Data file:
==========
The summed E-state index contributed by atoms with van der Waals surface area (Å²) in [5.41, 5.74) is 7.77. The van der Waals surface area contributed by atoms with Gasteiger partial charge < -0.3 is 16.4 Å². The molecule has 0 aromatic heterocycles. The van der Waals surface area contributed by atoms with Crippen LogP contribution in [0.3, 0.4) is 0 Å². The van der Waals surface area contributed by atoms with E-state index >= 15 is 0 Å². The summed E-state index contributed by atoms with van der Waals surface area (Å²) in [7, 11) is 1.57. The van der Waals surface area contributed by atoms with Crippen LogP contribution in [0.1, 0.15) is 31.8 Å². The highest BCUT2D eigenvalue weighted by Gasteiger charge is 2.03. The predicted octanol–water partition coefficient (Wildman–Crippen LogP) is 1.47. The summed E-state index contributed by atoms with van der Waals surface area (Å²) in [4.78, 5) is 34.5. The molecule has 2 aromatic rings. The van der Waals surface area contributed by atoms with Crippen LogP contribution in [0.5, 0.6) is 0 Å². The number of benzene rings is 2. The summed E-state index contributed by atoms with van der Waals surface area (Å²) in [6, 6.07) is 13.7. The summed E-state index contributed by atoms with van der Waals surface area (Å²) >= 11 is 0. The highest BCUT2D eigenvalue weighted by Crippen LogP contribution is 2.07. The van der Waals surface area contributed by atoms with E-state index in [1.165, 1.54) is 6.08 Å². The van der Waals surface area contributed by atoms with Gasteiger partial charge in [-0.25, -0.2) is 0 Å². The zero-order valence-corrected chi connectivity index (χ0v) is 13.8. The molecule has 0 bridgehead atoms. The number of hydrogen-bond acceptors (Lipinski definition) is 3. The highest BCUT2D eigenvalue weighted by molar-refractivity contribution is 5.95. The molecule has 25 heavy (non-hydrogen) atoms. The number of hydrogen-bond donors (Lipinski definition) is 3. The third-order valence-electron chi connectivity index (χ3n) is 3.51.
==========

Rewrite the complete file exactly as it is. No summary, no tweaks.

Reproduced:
The summed E-state index contributed by atoms with van der Waals surface area (Å²) in [5.41, 5.74) is 7.77. The van der Waals surface area contributed by atoms with Gasteiger partial charge < -0.3 is 16.4 Å². The molecule has 0 aromatic heterocycles. The van der Waals surface area contributed by atoms with Crippen LogP contribution in [0.3, 0.4) is 0 Å². The van der Waals surface area contributed by atoms with E-state index >= 15 is 0 Å². The summed E-state index contributed by atoms with van der Waals surface area (Å²) in [7, 11) is 1.57. The van der Waals surface area contributed by atoms with Crippen LogP contribution in [0.1, 0.15) is 31.8 Å². The highest BCUT2D eigenvalue weighted by Gasteiger charge is 2.03. The predicted octanol–water partition coefficient (Wildman–Crippen LogP) is 1.47. The summed E-state index contributed by atoms with van der Waals surface area (Å²) in [4.78, 5) is 34.5. The molecule has 2 aromatic rings. The van der Waals surface area contributed by atoms with Crippen LogP contribution in [0.5, 0.6) is 0 Å². The number of benzene rings is 2. The summed E-state index contributed by atoms with van der Waals surface area (Å²) in [6, 6.07) is 13.7. The summed E-state index contributed by atoms with van der Waals surface area (Å²) >= 11 is 0. The highest BCUT2D eigenvalue weighted by Crippen LogP contribution is 2.07. The van der Waals surface area contributed by atoms with E-state index in [1.165, 1.54) is 6.08 Å². The van der Waals surface area contributed by atoms with Gasteiger partial charge in [-0.25, -0.2) is 0 Å². The zero-order valence-corrected chi connectivity index (χ0v) is 13.8. The molecule has 0 bridgehead atoms. The number of hydrogen-bond acceptors (Lipinski definition) is 3. The highest BCUT2D eigenvalue weighted by molar-refractivity contribution is 5.95. The molecule has 25 heavy (non-hydrogen) atoms. The number of hydrogen-bond donors (Lipinski definition) is 3. The third-order valence-electron chi connectivity index (χ3n) is 3.51.